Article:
A recent study on Danish men aged 18 to 30 years old discovered ‘alarming’ quantities of bisphenol, phthalates, and dioxins in their urine samples. The levels of these chemicals in the body were reported 100x higher than considered safe.
Phthalates (for example, BPA & BPS) are used in everyday plastics and can be used to make coatings for heat, water, and stain resistant products. They will never naturally break down, instead accumulating in humans and our environments over time.
These plastic chemicals are known to mimic hormones such as oestrogen, interfering with human pathways to inhibit the effects of testosterone – ultimately messing with the reproductive capabilities of men and young adults, too.
Experts say that while headlines claiming the human race will die out due to declining sperm count are overdramatic and unfounded, evidence that phthalates, pesticides, heavy metals, toxic gases, and other synthetic materials are hindering human fertility is growing.
Understanding the effects of these chemicals has seen studies focus more on sperm motility (the amount of healthy, swimming sperm) over traditional research’s fixation with sperm count, which – at face value – doesn’t paint a clear picture of whether the sperm present is healthy, mutated, or immobile.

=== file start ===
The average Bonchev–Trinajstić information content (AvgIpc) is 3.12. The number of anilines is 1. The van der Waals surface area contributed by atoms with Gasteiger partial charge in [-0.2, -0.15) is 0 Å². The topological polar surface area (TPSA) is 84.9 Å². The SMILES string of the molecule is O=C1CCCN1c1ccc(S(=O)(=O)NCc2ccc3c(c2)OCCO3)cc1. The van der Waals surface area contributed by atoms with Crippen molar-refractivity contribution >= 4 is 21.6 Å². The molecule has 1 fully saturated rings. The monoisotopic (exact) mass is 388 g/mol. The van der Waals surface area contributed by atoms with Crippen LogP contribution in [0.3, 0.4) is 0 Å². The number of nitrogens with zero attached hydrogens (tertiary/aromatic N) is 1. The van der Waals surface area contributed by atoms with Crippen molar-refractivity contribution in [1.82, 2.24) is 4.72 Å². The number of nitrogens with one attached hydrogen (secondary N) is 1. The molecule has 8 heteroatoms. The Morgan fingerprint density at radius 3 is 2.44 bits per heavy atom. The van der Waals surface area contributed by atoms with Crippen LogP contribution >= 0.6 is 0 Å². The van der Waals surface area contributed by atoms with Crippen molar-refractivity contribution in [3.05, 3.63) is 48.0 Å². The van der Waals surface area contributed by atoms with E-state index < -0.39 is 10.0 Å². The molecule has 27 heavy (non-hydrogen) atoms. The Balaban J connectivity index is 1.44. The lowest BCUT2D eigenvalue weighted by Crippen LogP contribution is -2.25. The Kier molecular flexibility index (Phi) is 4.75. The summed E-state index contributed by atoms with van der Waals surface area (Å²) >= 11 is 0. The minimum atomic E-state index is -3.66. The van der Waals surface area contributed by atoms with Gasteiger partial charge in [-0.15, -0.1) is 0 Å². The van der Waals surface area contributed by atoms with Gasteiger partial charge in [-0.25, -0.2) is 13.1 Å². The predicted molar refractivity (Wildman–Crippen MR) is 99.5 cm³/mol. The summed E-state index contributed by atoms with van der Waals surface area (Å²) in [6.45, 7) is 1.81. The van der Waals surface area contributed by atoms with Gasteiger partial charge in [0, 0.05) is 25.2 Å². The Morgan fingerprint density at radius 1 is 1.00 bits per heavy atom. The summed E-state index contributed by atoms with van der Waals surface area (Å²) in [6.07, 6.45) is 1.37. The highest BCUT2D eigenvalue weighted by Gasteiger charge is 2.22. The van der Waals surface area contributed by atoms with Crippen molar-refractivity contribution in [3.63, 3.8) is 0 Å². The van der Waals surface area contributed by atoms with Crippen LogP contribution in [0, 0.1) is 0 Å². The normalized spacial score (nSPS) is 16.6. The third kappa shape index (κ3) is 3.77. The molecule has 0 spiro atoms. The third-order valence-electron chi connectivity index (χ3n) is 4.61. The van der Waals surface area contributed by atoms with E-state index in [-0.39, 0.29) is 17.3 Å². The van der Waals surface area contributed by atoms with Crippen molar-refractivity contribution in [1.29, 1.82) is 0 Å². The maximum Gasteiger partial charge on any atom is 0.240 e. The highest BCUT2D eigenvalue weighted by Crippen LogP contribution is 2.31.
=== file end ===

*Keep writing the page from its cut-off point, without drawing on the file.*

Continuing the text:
And while more research is needed, especially in the field of women’s reproductive health, studies can ascertain that ‘forever chemicals’ aren’t good for our bodies – and one would be wise to believe this doesn’t omit reproductive systems.
The bad news is, reducing our exposure to these chemicals won’t be easy as they are found in almost everything we use daily.
That said, it may be reassuring to know that the EU has pretty strict regulations for the use of phthalates. In fact, 40 percent of all product recalls in the year 2018 occurred as a result of their inclusion.
Across the pond in the US, regulations aren’t as strict – but the Consumer Product Safety Commission did ban the use of eight ortho-phthalates in children’s toys and child-care items in 2017.
Fast food restaurants are striving to abandon toxicity, with Burger King pledging to remove forever chemicals from its packaging by 2025. But medical scientists continue to strongly encourage cooking at home as often as possible to reduce chemical exposure.
There goes my Monday night sushi delivery…